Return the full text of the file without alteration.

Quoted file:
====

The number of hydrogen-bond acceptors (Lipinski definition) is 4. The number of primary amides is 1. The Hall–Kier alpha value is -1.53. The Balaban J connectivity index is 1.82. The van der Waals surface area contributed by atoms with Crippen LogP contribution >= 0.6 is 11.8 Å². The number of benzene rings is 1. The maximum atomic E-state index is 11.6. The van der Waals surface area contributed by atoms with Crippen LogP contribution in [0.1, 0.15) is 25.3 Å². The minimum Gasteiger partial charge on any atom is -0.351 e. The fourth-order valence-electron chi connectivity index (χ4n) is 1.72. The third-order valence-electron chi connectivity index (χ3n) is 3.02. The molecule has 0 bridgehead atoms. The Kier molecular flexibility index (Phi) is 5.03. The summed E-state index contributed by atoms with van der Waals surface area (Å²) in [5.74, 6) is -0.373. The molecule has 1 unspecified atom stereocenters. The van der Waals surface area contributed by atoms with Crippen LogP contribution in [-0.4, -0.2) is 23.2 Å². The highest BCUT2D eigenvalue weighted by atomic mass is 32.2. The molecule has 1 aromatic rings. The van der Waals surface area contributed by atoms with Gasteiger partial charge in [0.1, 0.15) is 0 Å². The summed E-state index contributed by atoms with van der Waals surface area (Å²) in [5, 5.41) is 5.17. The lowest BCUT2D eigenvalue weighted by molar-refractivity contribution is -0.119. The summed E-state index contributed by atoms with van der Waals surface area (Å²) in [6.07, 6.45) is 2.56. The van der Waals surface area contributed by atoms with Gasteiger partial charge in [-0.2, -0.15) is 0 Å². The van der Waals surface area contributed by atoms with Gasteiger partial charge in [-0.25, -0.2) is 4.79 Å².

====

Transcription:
The number of hydrogen-bond acceptors (Lipinski definition) is 4. The number of primary amides is 1. The Hall–Kier alpha value is -1.53. The Balaban J connectivity index is 1.82. The van der Waals surface area contributed by atoms with Crippen LogP contribution >= 0.6 is 11.8 Å². The number of benzene rings is 1. The maximum atomic E-state index is 11.6. The van der Waals surface area contributed by atoms with Crippen LogP contribution in [0.1, 0.15) is 25.3 Å². The minimum Gasteiger partial charge on any atom is -0.351 e. The fourth-order valence-electron chi connectivity index (χ4n) is 1.72. The third-order valence-electron chi connectivity index (χ3n) is 3.02. The molecule has 0 bridgehead atoms. The Kier molecular flexibility index (Phi) is 5.03. The summed E-state index contributed by atoms with van der Waals surface area (Å²) in [5.74, 6) is -0.373. The molecule has 1 unspecified atom stereocenters. The van der Waals surface area contributed by atoms with Crippen LogP contribution in [-0.4, -0.2) is 23.2 Å². The highest BCUT2D eigenvalue weighted by atomic mass is 32.2. The molecule has 1 aromatic rings. The van der Waals surface area contributed by atoms with Gasteiger partial charge in [0.1, 0.15) is 0 Å². The summed E-state index contributed by atoms with van der Waals surface area (Å²) in [5, 5.41) is 5.17. The lowest BCUT2D eigenvalue weighted by molar-refractivity contribution is -0.119. The summed E-state index contributed by atoms with van der Waals surface area (Å²) in [6.07, 6.45) is 2.56. The van der Waals surface area contributed by atoms with Gasteiger partial charge in [-0.2, -0.15) is 0 Å². The van der Waals surface area contributed by atoms with Gasteiger partial charge in [-0.25, -0.2) is 4.79 Å².